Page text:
Motorsport: F1 races get aerodynamic
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Two motorsport series individual and distinct, and complementary
The Formula 1 2016 season has arrived with the Australian Grand Prix taking place this weekend at Albert Park, Melbourne. And about time, I think.
I have no idea who is fast, who is slow or what success or disaster has befallen drivers or teams as the race looms. But I sincerely hope the season is a good one.
The Northern Hemisphere single-seat, open-wheel scene kicked up a gear last weekend with the start of the IndyCar season and the event at St Petersburg, Florida.
I say “open-wheeler” and technically that is what the cars are but a look at the ever more ugly rear end of those cars makes that description almost a tenuous one.
The two series, F1 and IndyCar, are pretty much diametrically opposite one another and much of what I loathe in one, I admire in the other.
The ridiculous-looking, over the top, aerodynamic sculptures called Formula 1 front wings are, by and large, now absent on an IndyCar. I wonder if that is something to do with the fact that there is a lot of close battle overtaking in that series, with multiple winners, be it on ovals or road courses?
All the IndyCar chassis are made by Italian manufacturer Dallara so are, in essence, exactly the same. However the “aerodynamic body kits” are designed and manufactured by one or other of the two engine manufacturers in the series — Honda or Chevrolet — so the outward look of the cars is slightly different.
Once again, this helps make for close racing and a certain unpredictability of race winners.
Those aero kits have been ridiculous in the past and have resulted in cars becoming airborne when they are pointing in the wrong direction at speed, as when they are spinning at the Indy 500 for instance, but moves have been made to overcome that problem.
However, I do like the Formula 1 model where each entrant has to manufacture its own chassis and bodywork as this makes the technical side more challenging and has in the past, seen some very innovative developments.
Formula 1 prides itself on being at the very leading edge of automotive technology but it does of course have a downside when one constructor gets a leap on the others and tends to dominate the races.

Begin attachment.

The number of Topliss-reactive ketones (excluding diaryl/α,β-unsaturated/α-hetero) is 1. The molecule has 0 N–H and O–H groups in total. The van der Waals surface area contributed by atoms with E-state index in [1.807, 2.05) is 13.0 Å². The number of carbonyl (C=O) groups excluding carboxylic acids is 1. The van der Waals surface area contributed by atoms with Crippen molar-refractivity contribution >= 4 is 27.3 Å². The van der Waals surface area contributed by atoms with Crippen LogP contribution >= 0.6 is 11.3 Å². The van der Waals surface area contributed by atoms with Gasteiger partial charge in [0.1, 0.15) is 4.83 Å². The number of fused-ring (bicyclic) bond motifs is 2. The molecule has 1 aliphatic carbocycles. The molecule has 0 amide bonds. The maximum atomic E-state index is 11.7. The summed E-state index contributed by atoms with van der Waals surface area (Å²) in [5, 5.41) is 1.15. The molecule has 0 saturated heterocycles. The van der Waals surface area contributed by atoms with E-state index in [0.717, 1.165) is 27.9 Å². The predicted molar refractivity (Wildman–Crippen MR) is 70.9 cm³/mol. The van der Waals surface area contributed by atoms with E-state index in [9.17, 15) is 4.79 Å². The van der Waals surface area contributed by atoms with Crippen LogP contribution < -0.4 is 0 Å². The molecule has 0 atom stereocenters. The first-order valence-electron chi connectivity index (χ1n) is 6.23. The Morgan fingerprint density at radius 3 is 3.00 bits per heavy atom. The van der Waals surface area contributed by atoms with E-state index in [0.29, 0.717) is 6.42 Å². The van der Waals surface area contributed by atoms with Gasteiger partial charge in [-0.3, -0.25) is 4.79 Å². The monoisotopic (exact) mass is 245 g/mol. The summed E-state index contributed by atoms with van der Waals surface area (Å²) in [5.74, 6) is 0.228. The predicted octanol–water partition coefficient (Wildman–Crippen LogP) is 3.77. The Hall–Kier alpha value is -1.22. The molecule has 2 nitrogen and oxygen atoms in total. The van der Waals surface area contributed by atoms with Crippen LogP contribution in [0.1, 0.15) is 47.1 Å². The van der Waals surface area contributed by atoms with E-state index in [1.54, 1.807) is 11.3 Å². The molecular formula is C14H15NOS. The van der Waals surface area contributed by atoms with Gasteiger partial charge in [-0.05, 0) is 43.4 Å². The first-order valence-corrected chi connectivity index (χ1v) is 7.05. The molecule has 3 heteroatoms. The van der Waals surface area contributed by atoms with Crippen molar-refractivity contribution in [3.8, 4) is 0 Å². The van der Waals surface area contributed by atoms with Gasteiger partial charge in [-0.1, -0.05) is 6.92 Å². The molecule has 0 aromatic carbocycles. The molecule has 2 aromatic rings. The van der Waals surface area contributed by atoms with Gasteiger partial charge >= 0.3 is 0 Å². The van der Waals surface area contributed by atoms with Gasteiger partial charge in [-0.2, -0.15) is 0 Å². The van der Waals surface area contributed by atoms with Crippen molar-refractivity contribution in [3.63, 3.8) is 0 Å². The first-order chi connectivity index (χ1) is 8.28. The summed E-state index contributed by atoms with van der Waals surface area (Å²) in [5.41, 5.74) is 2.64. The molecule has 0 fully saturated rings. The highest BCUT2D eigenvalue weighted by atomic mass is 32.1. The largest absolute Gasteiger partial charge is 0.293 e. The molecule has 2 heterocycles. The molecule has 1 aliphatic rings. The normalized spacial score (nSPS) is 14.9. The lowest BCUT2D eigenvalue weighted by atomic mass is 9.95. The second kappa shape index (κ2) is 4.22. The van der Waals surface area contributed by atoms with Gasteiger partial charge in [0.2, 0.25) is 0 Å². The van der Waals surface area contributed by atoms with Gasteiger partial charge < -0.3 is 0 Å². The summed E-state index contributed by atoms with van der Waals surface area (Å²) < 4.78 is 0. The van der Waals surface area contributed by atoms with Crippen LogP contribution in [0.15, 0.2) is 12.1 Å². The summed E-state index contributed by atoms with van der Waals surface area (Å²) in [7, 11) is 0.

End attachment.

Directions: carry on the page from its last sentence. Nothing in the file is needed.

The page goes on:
I like it that IndyCar races on both short and long ovals as well as temporary street courses and purpose-built road courses. Once again this brings the strengths and weaknesses of different drivers to the fore.
And I do like the way Formula 1 still goes to the traditional race tracks like Spa and Monza but not the way those types of track are in serious danger of falling by the wayside in favour of places like Baku in Azerbaijan, on the calendar for later this year.
I do like the fact that each Formula 1 team must enter two cars for the season and the livery of those cars must be identical and must remain essentially consistent throughout the season, a rule that also applies to each driver helmet design these days as well.
I don’t like it that spectators or the TV audience cannot distinguish the driver’s car number to tell who is who.
I don’t particularly care for the way that IndyCar teams change livery, often from race to race, making it difficult for the viewer to immediately associate car and driver when the pack is racing close together. Since last season the IndyCar series has put a digital display on the main rollover structure to tell those watching the position of the car in the race and the pit stop time — an imaginative innovation and something that Formula 1 could consider emulating.
Both series have their share of rookie drivers that would perhaps be better off driving dodgem cars but I would suggest that the standard of driving is better in Formula 1 than is seen in Indycar.
Both series also have clearly talented rookies on the way up.
With the recent deaths of Justin Wilson in IndyCar and Jules Bianchi in Formula 1, safety is a major issue for both series and various ideas are being trialled continuously by officials in both spheres.
IndyCar boasts the “Holmatro Safety Team”, the core of which travels to all the events and include top physicians as well as corner workers.
This team is invariably on the scene of any incident within seconds and surely with the amount of money swilling around the pot of Formula 1, a similar team could be introduced there.
The feather in the Formula 1 cap has to be the Monaco Grand Prix, a race like no other, while Indycar boasts the Indy 500 and I will be there this year for the 100th running of the event.
So, the two series are individual, distinct from each other yet complimentary, and there is a lot to like whichever one you choose.
I shall enjoy them both.
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